I will reiterate, for complete clarity: this book is basically worthless. The only perspective I could see this novel having any value from is if you really, truly care about Myth Drannor and its (again, extremely dull) history. It meanders, it is pointless, it describes and enumerates and dialogues ad nauseum and it all adds up to nothing. Though I haven't attempted to brave book three of this collection yet, I can near-certainly assure you that you can, and should, just skip this one.

(Book Three) The Tempation of Elminster - 2 stars

Somewhat thankfully, the third novel in this collection is mostly competent. Again here, Greenwood focuses on far too many characters and events that have nothing really to do with Elminster, and it detracts from the "protagonist"'s story far too much. Yet again, as in the second novel, Greenwood constantly introduces new characters with their own unimportant narratives that I confused with each other on occasion and basically just gave up on following.

However, this book actually has a plot structure and the bits with Elminster were somewhat more satisfying than the second. The plot vaguely goes as thus: Elminster is once again sent off for another lesson by his matron goddess/mother-figure/lover/guide/whatever else Mystra. This time, she instructs him not to use magic but to journey the land and, essentially, discover himself. So, he of course frees a land from a tyrant and sleeps with the girl who had just met him for some reason. He proceeds to a magical study tower, which houses some (admittedly charming) side characters in a couple of brotherly mages. From there it's on to different places that mages have died so that Elminster can plant magical artifacts for other mage hopefuls to find. Admittedly, it's not much of a plot and it's heavily dictated by whatever errand Mystra wanted to send the protagonist on for that fifty pages, but it was genuinely much easier to get through than In Myth Drannor.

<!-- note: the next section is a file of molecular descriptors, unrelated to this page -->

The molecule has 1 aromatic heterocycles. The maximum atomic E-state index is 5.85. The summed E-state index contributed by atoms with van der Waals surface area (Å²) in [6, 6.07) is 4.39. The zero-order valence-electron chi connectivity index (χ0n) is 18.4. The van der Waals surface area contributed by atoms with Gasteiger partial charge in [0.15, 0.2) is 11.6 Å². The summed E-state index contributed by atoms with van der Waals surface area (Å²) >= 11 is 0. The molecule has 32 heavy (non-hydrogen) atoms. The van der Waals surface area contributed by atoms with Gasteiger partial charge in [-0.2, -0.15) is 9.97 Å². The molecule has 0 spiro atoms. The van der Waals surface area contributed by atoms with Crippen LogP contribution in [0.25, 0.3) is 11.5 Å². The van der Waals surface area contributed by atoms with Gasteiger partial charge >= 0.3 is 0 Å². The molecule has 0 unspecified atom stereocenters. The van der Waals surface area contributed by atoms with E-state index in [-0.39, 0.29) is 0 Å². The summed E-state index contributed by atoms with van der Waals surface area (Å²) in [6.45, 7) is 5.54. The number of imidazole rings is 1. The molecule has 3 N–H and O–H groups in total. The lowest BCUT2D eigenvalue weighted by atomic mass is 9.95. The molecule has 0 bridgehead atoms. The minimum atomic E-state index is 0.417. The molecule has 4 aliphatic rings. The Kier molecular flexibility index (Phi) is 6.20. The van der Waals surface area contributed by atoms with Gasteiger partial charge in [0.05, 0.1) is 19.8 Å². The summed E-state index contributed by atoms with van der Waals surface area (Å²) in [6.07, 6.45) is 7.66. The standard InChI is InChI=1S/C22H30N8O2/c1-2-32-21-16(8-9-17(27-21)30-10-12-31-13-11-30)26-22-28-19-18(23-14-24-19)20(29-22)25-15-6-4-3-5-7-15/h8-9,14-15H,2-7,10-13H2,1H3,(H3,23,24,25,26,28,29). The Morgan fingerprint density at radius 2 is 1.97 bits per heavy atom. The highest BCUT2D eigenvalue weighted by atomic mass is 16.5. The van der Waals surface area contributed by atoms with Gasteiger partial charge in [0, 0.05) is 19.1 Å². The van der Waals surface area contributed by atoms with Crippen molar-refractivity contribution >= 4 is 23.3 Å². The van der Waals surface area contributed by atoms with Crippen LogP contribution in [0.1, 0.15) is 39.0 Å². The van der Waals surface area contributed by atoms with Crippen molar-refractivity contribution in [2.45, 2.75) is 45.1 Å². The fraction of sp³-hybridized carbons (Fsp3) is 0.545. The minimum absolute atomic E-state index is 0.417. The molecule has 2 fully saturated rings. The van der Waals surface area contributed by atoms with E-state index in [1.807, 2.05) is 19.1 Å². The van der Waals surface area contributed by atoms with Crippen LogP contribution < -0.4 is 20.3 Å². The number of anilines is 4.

To conclude, this novel is pleasant enough if you don't mind a couple meandering threads. It falls about squarely in the middle in terms of the quality of the three books collected here, but you can easily skip it if the first novel didn't impress you at all.

OVERALL: Elminster Ascending

As you can see above, I averaged out the star scores of each of the three novels to rate the collection as a whole. Regardless of each individual score, though, Elminster Ascending earns a 2 regardless. A very average opener leads to an abysmal second act, followed by a subpar third. Each, of course, has its own unique quirks that they apparently didn't deign to edit out: the first is riddled with typographical errors, the second is unreadable due to content, and the third wildly varies between single and double dashes for hyphenated words.

Additionally, after reading three of his novels in a row many of Greenwood's own writing tics become very apparent. He can't stop writing about and describing nude/naked people, to an almost lecherous degree; there are far too many people shrugging as a response to everything; many 'unshed tears' glisten in characters' eyes... it doesn't sound so bad here, but actually reading these constant same phrasings and descriptions gets quite tiresome once you start to pick up on them.

So, finally, here is my recommendation: get the first book, skip the rest. They're not worth it.
Author 2 books32 followers
October 4, 2020
I came into this series excited, as I had already read a large portion of the Drizzt Chronicles, and I was interested to explore another facet of the Forgotten Realms. However, while the world was well-built and the story was admittedly interesting, I found that the characters ultimately fell flat for me. As someone who plays Dungeons and Dragons, I found Elminster to be akin to a new player's first character. My biggest issue with the characters was Elminster himself. El had a true drive for revenge against the mages, which I thought was well within reason, and I've never found issue with characters that have to overcome their hatred of something and accept it in order to complete their destiny, but to me, it seemed that Elminster's method of gaining his powers was vainglorious and a bit hard to accept. Elminster became a wizard because the goddess of magic, Mystra took him as her lover. Overall, this greatest of wizards came off as a pervert and a philanderer, and despite the fact that through the majority of the series, he was an old man, everyone seemed to view him as the most desirable man in all the world. There were several references to his surprising "skill and stamina" that left my spine-shivering and a foul taste in my mouth. Some of the side characters were genuinely likable, but by and large, these characters ended up being only side characters that didn't see much depth put into them.